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FAIR PLAY. STE. GENEVIEVE. MISSOURI.
CkIQJUkD Q KATHLEEN
OlJ 1 IIbIVvJ NORRIS
Copyright by Kathleen Horrl
YOI NEED A VITAUZEI
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think, bat roo kaew yon or
Dot thor with tk( paaeb
and ID pes. IB (nap
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r AND OLA
"WHAT A MESS MESS MESS 1"
"No," she whispered to herself, almost audibly, "no it can't
be that! It can't be Cherry and Peter Oh, my God! Oh, my
God, it has been that, all the time, that, all the time end I never
knew it I never dreamed it!
"It's Peter and Cherry! They have come to care for each
other they have come to care for each other," she said to herself,
her thoughts nuihing and tumbling in mad confusion as she tested
and tiied the new fear. "It must be so. But it can't be sol" Alix
interrupted herself in terror, "for what shall we do what, shall we
do! Cherry in love with Peter. But Peter is my husband he is
my husband. . . . Peter, who has always been so good to me so
generous to me and it was Cherry all the time.
"Poor Cherry!" the older sister said aloud. "Poor little old
Cherry life hasn't been very kind to her! Slic and Peter must be
so sorry and ashamed about this! And Dad would be 'so sorry; of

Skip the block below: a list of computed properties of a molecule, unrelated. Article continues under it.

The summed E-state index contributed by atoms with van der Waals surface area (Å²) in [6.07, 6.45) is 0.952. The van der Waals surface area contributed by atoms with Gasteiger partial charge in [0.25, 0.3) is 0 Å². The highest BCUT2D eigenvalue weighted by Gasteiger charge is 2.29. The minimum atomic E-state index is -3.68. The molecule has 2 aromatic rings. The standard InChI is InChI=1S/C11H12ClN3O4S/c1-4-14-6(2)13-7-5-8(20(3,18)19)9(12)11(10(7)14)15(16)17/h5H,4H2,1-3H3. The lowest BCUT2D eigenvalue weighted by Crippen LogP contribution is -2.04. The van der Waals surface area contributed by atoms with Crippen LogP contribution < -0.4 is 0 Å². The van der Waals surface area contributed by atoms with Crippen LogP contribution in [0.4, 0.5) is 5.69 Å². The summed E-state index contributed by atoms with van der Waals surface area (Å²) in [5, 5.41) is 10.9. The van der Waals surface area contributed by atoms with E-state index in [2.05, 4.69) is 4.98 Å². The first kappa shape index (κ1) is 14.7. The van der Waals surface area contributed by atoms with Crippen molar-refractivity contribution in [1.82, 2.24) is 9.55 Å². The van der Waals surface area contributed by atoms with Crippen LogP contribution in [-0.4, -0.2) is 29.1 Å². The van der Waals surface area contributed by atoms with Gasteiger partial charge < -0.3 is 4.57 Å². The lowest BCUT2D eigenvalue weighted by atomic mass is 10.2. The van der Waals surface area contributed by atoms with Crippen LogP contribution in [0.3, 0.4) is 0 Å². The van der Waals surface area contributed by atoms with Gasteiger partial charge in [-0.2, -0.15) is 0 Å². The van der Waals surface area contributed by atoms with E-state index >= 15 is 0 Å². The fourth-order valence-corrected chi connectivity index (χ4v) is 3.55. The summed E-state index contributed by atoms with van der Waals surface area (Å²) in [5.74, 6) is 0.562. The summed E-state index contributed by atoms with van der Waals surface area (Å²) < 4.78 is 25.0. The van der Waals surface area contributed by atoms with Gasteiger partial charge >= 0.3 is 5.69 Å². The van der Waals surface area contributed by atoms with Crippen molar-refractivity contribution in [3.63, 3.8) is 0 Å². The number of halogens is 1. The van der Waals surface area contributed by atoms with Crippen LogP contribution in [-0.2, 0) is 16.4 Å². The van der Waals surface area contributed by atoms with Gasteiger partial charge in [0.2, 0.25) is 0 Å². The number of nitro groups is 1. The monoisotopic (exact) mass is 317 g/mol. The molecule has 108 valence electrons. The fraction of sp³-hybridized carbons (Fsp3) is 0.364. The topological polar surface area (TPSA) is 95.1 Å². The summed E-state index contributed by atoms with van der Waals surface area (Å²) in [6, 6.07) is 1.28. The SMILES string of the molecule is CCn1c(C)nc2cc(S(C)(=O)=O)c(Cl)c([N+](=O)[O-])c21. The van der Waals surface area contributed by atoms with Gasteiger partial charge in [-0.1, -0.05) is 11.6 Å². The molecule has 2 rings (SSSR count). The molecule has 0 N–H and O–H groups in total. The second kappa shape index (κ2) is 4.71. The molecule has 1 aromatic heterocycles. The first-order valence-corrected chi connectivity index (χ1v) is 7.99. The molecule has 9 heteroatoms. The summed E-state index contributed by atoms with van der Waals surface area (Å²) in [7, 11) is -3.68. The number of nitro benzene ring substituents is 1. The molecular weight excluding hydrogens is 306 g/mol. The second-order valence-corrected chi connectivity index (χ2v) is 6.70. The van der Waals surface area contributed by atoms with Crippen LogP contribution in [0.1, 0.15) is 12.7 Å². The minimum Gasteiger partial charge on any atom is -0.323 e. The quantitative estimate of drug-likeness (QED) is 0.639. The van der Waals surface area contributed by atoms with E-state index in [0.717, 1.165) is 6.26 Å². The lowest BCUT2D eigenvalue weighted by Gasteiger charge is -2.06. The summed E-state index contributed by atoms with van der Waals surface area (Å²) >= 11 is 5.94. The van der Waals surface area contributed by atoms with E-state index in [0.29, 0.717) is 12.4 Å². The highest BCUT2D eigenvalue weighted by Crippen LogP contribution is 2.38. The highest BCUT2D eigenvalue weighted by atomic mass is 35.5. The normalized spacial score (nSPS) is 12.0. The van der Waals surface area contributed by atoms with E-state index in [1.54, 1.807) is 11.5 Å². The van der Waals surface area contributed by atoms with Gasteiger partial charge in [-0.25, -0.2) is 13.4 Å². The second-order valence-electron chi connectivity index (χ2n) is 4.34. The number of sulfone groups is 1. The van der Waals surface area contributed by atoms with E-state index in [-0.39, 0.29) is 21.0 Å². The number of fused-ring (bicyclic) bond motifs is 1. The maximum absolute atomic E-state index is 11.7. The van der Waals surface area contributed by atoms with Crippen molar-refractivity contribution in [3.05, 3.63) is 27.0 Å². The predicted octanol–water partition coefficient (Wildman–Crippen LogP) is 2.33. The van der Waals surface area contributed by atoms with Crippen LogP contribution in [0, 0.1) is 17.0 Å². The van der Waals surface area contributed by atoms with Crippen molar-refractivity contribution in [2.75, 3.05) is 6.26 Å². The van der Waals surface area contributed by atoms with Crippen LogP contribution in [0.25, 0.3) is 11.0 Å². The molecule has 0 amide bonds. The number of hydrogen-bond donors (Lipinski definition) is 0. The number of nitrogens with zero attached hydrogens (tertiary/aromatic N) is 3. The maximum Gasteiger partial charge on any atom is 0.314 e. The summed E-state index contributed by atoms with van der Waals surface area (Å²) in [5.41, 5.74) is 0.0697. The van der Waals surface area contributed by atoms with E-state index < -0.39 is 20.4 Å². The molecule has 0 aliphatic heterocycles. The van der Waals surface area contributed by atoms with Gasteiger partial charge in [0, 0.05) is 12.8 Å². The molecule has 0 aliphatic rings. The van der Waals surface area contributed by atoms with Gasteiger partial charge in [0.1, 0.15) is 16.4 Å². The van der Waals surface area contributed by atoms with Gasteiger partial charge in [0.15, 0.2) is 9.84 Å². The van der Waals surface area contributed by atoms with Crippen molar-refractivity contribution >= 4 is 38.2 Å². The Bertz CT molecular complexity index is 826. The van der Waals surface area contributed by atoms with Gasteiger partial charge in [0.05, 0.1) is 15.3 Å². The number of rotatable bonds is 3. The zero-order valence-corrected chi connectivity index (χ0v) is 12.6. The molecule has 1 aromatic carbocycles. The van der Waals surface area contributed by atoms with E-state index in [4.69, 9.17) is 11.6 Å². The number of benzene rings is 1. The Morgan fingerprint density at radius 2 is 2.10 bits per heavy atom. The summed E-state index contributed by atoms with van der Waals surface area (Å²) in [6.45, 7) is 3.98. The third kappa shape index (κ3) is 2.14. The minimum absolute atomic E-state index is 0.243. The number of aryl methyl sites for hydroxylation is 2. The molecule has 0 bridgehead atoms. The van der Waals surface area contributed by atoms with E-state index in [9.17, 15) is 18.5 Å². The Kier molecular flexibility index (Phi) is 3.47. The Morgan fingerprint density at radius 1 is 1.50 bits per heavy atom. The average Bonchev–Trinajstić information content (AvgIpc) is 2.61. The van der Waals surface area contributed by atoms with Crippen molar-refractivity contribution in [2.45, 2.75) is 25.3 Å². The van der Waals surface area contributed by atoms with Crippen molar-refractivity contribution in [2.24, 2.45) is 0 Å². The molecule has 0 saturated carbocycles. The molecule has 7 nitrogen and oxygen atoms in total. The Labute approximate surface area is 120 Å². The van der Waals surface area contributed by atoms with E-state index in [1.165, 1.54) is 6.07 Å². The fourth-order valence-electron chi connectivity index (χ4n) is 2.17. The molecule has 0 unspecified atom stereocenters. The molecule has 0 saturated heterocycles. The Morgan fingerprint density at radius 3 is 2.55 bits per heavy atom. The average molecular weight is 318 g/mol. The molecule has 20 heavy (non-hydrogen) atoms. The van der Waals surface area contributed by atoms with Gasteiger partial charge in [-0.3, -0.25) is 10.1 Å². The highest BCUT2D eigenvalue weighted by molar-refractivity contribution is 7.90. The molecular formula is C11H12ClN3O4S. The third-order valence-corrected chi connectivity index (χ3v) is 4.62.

all things he wanted most that Cherry should be happy! Perhaps,"
thought Alix, "he realized that she was that sort of a nature, she must
love and be loved, or she cannot live! But why did he let her marry
Martin, and why tvasn'i he here to keep me from marrying Peter?
What a mess mess mess we've made of it all!
"Cherry would be disgraced, and Martin Martin would kill
her, if ha found her out! ... Oh, my little sister! She would
be town talk; she is so reckless, she would do anything she would
be a public scandal, and the papers would have her pictures Dad's
little yellow-headed Charity! Oh, Dad," she said, looking up into
the dark, "tell me what to do! I need you so! Won't you somehow
tell me what to do?"
Indeed, it ti "mes." For Alix l Cherry' older lster. And
Peter it Alix's husband. And Cherry it married to Martin. And Alix
lovei both Peter and Cherry. And Martin and Cherry are drifting
apart. And Dad is dead and can't help any of them.
So Alix trie the only way the can tee out of the mess. It works
for her, but for the other the results are unexpected. But who shall
say not for the best?
Kathleen Norn's, as everyone knows, is a California authoress
who hat proved her ability to handle big stories like this. "Sisters"
it a good example of the type of ttoriet that hat given her to large
and friendly a public.
Cherry Strickland came In the door
of the Strickland house, and shut It
behind her, and stood so, with her
hands behind her on the knob, and her
Blender body leaning forward, and her
bosom rising and falling on deep,
ecstatic breaths. It was May In Cali
fornia, she was Just eighteen, and for
twenty-one minutes she hud been en
gaged to he innrrled.
She hardly knew why, after that
last farewell to Martin, she had run
so swiftly up the path, and why she
bad flushed Into the house, nnd closed
the door with such noiseless haste.